2.How much is the Registration Fees on sale of immovable property?
The registration fee in case of sale of immovable property is 1% of the market value or Rs 30,000, whichever is lower. There could be some additional charges for scanning of documents were the office of the Sub Registrar has been computerised.
3.What are the pre-requisites for a document for sale of a flat or shop or office to be registered in Maharashtra?
The following are the pre-requisites for registration of a document for sale in Maharashtra:-
      • Duly completed, stamped and signed instrument printed on single side only.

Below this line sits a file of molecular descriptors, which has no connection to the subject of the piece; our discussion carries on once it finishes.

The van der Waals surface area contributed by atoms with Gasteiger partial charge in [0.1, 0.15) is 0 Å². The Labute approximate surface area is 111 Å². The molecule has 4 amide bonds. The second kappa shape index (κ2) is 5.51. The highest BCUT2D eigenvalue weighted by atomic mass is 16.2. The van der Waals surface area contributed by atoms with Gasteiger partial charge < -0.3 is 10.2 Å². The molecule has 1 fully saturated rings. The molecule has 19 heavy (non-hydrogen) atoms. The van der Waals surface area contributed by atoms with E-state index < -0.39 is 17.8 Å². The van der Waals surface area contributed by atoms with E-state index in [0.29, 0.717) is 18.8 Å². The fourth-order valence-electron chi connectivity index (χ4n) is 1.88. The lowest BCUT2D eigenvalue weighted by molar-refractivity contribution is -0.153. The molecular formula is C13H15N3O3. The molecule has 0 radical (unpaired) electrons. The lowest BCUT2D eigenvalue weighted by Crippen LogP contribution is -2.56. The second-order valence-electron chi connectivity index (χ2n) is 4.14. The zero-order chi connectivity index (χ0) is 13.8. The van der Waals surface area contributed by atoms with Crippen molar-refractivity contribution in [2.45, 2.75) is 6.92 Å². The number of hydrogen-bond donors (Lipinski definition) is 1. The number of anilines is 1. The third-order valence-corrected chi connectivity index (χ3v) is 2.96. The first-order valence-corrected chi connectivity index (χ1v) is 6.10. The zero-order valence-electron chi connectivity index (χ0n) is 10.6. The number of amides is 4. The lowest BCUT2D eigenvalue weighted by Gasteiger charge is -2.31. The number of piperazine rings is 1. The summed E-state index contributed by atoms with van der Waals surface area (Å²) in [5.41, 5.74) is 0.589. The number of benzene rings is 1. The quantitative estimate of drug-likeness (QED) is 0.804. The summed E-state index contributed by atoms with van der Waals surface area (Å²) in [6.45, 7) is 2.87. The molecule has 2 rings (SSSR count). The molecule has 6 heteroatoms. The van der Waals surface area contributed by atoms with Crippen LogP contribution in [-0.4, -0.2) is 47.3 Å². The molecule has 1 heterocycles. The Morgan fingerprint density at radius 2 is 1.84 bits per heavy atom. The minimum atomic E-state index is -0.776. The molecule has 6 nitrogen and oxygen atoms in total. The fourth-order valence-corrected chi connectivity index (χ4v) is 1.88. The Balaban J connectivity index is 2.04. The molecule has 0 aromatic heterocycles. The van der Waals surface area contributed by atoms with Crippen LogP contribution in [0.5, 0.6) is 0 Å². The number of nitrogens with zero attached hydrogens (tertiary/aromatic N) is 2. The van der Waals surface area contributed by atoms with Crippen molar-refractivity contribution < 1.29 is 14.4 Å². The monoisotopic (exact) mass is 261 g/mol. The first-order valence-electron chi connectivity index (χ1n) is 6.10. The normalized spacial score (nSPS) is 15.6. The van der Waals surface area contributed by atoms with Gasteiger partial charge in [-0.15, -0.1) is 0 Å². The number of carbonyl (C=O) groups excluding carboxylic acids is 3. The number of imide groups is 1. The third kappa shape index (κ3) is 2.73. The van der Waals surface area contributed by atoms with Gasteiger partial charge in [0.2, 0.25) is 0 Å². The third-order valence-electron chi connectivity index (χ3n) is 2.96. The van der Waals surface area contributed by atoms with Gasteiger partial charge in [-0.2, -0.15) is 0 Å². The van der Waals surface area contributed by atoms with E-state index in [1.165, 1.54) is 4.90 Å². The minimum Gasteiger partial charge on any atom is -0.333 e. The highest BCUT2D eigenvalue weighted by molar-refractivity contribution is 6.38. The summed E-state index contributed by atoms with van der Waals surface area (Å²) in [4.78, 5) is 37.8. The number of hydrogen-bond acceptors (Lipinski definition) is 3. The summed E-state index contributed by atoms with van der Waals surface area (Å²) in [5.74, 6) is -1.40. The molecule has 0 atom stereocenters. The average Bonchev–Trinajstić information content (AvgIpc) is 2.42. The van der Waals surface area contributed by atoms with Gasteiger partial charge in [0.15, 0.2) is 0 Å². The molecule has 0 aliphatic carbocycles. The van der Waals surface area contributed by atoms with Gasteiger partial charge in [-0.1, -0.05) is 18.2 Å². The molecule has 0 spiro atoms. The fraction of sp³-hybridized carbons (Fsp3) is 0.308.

• Receipts for payment of Stamp Duty and Registration Fees.
      • Property Register Card
      • Commencement Certificate issued by the Municipal Corporation for premises in a building under construction and Occupation Certificate for a completed building.
      • Property Tax Bill in case of depreciation in market value for old buildings.
4.When and where should a document be registered?
Every document which is required to be registered under the Registration Act, except a Will, should be presented at the office of the Sub Registrar of Assurances for the registration within the prescribed time of four months from the date of its execution. A document is registered with a sub-registrar of a district in which the immovable property is located.
5.Can a document be registered after a lapse of four months?
Yes. A Deed of Confirmation with the original document attached is signed and registered.